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Hundreds sue banks over mortgages


Tuesday October 6th 2009

Three hundred homeowners unwittingly forced to pay an equivalent interest rate of up to 40% have won the right to sue Barclays and Bank of Scotland.

The claimed iniquities of shared appreciation mortgages (Sams) have prompted the High Court to grant a group litigation order, enabling them to take legal action.

The mortgages, which have now been discontinued, allowed 0% loans with the borrower paying a charge of 75% of the increased value of the property on repayment, or when selling and trading up.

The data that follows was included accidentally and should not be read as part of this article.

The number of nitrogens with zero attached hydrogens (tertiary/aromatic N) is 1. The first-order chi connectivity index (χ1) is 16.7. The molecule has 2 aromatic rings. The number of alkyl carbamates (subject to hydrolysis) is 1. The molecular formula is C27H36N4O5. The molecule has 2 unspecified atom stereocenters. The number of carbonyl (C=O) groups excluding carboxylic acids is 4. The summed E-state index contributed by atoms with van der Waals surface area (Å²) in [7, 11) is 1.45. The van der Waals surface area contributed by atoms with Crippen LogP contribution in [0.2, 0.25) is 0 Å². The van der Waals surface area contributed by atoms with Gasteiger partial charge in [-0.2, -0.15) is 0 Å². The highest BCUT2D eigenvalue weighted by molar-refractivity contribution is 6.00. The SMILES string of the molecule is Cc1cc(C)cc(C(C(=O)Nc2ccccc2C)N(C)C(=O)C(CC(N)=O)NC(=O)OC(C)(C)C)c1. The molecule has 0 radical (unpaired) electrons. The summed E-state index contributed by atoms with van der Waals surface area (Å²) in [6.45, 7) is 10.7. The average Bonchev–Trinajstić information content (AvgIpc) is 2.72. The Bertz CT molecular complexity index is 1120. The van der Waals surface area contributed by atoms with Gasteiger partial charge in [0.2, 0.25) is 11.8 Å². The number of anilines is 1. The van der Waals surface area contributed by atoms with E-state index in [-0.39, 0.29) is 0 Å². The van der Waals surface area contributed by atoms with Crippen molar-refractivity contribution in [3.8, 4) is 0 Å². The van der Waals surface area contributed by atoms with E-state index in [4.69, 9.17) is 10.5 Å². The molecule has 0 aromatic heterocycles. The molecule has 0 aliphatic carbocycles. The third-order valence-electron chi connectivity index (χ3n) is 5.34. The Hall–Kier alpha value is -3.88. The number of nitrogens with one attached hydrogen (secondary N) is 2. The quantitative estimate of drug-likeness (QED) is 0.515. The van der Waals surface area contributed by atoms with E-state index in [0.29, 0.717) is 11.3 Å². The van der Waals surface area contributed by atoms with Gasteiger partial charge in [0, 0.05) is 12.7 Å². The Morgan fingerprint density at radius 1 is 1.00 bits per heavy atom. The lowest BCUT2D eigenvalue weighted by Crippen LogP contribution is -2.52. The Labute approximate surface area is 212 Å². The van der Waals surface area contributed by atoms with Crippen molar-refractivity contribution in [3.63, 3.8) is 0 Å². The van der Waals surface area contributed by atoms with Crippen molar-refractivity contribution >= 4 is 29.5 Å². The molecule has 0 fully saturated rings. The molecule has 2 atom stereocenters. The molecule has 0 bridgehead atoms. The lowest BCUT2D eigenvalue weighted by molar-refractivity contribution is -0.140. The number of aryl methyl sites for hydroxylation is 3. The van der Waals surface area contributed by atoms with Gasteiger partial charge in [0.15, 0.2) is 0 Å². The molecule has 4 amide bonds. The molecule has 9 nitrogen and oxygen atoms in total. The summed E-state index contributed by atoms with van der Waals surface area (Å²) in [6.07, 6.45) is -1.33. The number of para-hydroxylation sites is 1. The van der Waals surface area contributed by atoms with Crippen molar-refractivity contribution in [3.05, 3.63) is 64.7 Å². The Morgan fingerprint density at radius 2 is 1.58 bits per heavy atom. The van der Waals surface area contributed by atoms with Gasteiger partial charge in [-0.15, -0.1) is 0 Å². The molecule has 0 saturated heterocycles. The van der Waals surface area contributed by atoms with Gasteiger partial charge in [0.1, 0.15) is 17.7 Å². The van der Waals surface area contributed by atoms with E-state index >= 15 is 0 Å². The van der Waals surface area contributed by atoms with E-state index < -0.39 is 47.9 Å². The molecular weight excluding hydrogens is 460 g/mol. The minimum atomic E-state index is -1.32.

Thus the lender's share of the home is often four and a half times the amount originally borrowed, the equivalent of an interest rate of between 35% to 40%.

For example, if a house increased in value by £200,000 between 1997 and 2007, someone who had originally borrowed £25,000 would have to repay a total of £175,000.

Which means that many people find themselves trapped, unable to raise enough money to buy a new property after paying the banks their share of the appreciation.

It is thought that 12,000 Sams were sold in the UK between 1997 and 1998, when they were withdrawn from the market, with about 7,000 still in force.

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